• Keystone XL Project spatial and temporal resolution, the numerical methods employed to solve sets of coupled differential equations, the initial conditions, and sub-grid-cell parameterization of processes that are too small-scale for explicit numerical treatment. DOWNSCALING Climate change studies are based on global models that are downscaled for regional application. The global model results for temperature, precipitation, solar gain, and wind are disaggregated for the scale of interest and then refined based on topographical features and historical trends. The scale of interest for the downscaling determines the level of detail available from the study. REFERENCES BOR. See United States Bureau of Reclamation. Intergovernmental Panel on Climate Change (IPCC). 2007. Climate Change 2007: The Physical Science Basis. Contribution of Working Group I to the Fourth Assessment Report of the Intergovernmental Panel on Climate Change [Solomon, S., D. Qin, M. Manning, Z. Chen, M. Marquis, K.B. Averyt, M. Tignor, and H.L. Miller (Eds.)]. Cambridge University Press, Cambridge, United Kingdom, and New York, NY, USA. _________. 2012. Managing the Risks of Extreme Events and Disasters to Advance Climate Change Adaptation. A Special Report of Working Groups I and II of the Intergovernmental Panel on Climate Change [Field, C.B., V. Barros, T.F. Stocker, D. Qin, D.J. Dokken, K.L. Ebi, M.D. Mastrandrea, J.K. Mach, G.K. Plattner, S.K. Allen, M. Tignor, and P.M. Midgley (Eds.)]. Cambridge University Press, Cambridge, United Kingdom, and New York, NY, USA. _________. 2013. Summary for Policymakers. In: Climate Change 2013: The Physical Science Basis. Contribution of Working Group I to the Fifth Assessment Report of the Intergovernmental Panel on Climate Change [Stocker, T.F., D. Qin, G.K. Plattner, M. Tignor, S.K. Allen, J. Boschung, A. Nauels, Y. Xia, V. Bex, and P.M. Midgley (Eds.)]. Cambridge University Press, Cambridge, United Kingdom and New York, NY, USA. IPCC. See Intergovernmental Panel on Climate Change. Joyce, L.A., D.T. Price, D.W. McKenney, R.M. Siltanen, P. Papadopol, K. Lawrence, and D.P. Coulson. 2011. High Resolution Interpolation of Climate Scenarios for the Conterminous USA and Alaska Derived from General Circulation Model Simulations. Gen. Tech. Rep. RMRS-GTR-263. Fort Collins, CO: U.S. Department of Agriculture, Forest Service, Rocky Mountain Research Station. U.S. Bureau of Reclamation (BOR), Technical Service Center. 2011a. West-Wide Climate Risk Assessments: Bias-Corrected and Spatially Downscaled Surface Water Projections. Denver: U.S. Department of the Interior, 2011. Print. 86-68210–2011-01. Literature Review 7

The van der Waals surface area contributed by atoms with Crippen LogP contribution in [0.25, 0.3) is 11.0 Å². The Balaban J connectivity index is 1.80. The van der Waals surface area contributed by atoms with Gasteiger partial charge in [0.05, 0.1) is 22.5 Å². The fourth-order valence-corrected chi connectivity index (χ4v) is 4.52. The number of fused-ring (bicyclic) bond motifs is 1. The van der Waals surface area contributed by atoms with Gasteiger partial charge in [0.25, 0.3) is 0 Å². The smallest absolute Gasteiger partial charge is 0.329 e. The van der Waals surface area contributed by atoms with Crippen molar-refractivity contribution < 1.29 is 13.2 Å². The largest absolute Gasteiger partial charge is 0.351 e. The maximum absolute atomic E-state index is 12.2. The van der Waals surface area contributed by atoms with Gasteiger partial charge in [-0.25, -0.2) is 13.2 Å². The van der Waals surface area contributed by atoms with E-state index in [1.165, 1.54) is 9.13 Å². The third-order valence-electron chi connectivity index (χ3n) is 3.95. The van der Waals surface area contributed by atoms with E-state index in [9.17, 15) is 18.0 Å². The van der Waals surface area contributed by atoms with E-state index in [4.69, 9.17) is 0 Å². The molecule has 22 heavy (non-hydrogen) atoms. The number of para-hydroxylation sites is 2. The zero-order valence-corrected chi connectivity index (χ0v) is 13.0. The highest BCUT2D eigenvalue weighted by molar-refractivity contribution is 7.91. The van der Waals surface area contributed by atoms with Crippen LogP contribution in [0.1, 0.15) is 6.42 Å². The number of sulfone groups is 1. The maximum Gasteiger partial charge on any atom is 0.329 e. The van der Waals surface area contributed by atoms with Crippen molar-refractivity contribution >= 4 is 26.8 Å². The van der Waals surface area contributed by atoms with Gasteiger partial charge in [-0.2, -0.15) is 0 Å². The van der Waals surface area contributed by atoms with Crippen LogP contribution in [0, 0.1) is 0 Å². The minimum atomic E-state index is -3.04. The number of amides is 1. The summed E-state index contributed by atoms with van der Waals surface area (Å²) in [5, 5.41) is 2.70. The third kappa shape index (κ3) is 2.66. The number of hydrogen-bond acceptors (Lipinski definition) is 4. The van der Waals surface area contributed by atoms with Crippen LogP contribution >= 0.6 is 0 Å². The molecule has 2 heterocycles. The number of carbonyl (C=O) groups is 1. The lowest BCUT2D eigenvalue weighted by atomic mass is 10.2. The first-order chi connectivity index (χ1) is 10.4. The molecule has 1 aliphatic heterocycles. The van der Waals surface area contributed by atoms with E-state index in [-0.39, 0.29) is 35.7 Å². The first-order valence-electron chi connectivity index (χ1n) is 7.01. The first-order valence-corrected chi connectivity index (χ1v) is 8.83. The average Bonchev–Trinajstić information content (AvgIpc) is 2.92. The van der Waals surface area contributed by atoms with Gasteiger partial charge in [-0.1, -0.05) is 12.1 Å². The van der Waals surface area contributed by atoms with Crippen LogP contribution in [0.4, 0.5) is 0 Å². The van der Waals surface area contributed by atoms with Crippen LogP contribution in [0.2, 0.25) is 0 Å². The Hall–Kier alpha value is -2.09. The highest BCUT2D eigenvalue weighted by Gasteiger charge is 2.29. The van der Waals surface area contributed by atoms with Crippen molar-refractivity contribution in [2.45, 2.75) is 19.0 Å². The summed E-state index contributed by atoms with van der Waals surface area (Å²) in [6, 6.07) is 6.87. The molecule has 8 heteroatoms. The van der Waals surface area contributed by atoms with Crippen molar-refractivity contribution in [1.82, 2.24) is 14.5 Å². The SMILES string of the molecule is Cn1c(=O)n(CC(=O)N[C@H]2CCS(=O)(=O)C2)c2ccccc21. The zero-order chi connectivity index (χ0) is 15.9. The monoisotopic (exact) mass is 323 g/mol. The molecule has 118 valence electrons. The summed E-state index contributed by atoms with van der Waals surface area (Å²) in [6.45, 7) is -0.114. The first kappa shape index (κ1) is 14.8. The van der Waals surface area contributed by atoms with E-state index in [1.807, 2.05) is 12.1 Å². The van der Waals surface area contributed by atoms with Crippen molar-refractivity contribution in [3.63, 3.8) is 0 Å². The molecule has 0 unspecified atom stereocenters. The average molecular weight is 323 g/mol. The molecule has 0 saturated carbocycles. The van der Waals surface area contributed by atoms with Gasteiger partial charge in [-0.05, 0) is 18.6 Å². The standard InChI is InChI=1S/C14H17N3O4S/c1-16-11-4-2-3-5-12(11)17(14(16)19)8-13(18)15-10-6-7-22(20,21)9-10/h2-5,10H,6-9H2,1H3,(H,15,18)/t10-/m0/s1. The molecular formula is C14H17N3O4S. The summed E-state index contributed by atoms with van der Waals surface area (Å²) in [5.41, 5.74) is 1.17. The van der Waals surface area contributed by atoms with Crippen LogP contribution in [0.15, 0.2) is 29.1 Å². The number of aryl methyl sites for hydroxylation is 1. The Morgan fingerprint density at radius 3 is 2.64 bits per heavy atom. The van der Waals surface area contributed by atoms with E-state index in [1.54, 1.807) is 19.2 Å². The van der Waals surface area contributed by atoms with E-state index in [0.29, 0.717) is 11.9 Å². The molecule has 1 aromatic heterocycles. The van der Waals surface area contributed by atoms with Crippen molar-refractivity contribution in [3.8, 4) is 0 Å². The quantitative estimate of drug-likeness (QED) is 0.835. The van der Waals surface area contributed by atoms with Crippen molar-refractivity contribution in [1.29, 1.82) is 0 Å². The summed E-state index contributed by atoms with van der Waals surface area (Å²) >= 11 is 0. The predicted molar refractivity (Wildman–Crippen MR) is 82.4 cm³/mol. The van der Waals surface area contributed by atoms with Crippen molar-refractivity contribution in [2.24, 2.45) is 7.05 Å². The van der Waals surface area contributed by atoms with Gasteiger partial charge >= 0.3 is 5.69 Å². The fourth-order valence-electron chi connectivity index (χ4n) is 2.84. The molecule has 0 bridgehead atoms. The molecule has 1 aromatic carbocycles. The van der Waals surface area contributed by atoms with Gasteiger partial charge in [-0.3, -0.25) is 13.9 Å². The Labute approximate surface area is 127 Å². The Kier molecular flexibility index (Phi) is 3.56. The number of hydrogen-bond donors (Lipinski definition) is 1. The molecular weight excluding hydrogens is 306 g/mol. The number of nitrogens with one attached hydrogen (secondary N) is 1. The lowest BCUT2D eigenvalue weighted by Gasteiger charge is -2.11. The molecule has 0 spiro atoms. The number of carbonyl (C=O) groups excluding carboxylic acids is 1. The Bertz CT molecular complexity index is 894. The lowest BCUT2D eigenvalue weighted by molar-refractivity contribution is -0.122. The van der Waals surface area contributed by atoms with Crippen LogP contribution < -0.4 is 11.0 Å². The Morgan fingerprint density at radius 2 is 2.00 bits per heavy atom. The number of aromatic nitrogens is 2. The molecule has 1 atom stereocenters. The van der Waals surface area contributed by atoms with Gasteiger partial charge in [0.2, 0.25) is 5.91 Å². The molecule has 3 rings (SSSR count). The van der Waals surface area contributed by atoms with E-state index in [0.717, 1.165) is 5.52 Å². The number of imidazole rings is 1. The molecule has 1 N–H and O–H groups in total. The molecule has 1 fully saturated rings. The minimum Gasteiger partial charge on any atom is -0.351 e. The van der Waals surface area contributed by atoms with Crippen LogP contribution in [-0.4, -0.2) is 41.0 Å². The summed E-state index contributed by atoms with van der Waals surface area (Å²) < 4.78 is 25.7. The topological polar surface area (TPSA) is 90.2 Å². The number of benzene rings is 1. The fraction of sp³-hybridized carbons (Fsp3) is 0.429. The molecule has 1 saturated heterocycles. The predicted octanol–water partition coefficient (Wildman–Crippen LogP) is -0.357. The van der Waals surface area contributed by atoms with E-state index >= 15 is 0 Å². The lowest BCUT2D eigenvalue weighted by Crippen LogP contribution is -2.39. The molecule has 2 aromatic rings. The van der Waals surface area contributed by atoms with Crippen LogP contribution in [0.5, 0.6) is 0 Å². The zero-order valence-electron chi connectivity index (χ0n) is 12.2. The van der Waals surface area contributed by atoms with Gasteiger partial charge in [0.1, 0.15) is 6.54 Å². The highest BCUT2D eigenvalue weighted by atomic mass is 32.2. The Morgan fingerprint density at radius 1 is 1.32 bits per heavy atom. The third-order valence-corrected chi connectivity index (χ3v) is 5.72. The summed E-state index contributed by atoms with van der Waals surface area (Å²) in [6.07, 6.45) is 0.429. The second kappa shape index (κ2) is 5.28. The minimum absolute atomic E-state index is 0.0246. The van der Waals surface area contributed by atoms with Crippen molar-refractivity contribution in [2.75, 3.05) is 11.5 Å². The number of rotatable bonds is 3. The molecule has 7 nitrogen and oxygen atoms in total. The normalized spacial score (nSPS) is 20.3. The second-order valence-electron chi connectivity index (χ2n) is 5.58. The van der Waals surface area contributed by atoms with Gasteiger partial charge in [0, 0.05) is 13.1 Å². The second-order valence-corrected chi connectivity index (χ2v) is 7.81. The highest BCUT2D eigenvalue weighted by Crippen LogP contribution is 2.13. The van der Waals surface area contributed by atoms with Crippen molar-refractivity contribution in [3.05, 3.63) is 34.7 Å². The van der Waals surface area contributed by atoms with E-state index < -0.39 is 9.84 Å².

• Keystone XL Project ________. 2011b. Alexander, P., L. Brekke, G. Davis, S. Gangopadhyay, K. Grantz, C. Hennig, C. Jerla, D. Llewellyn, P. Miller, T. Pruitt, D. Raff, T. Scott, M. Tansey, and T. Turner. Reclamation, SECURE Water Act Section 9503(c) – Reclamation Climate Change and Water, Report to Congress. Publication. U.S. Department of the Interior and Bureau of Reclamation, April 2011. Website: http://www.usbr.gov/climate/SECURE/docs/ SECURE WaterReport.pdf. Accessed October 4, 2012. U.S. Global Change Research Program (USGCRP). 2013. Draft National Climate Assessment. January 11, 2013. USGCRP. See United States Global Change Research Program. Literature Review 8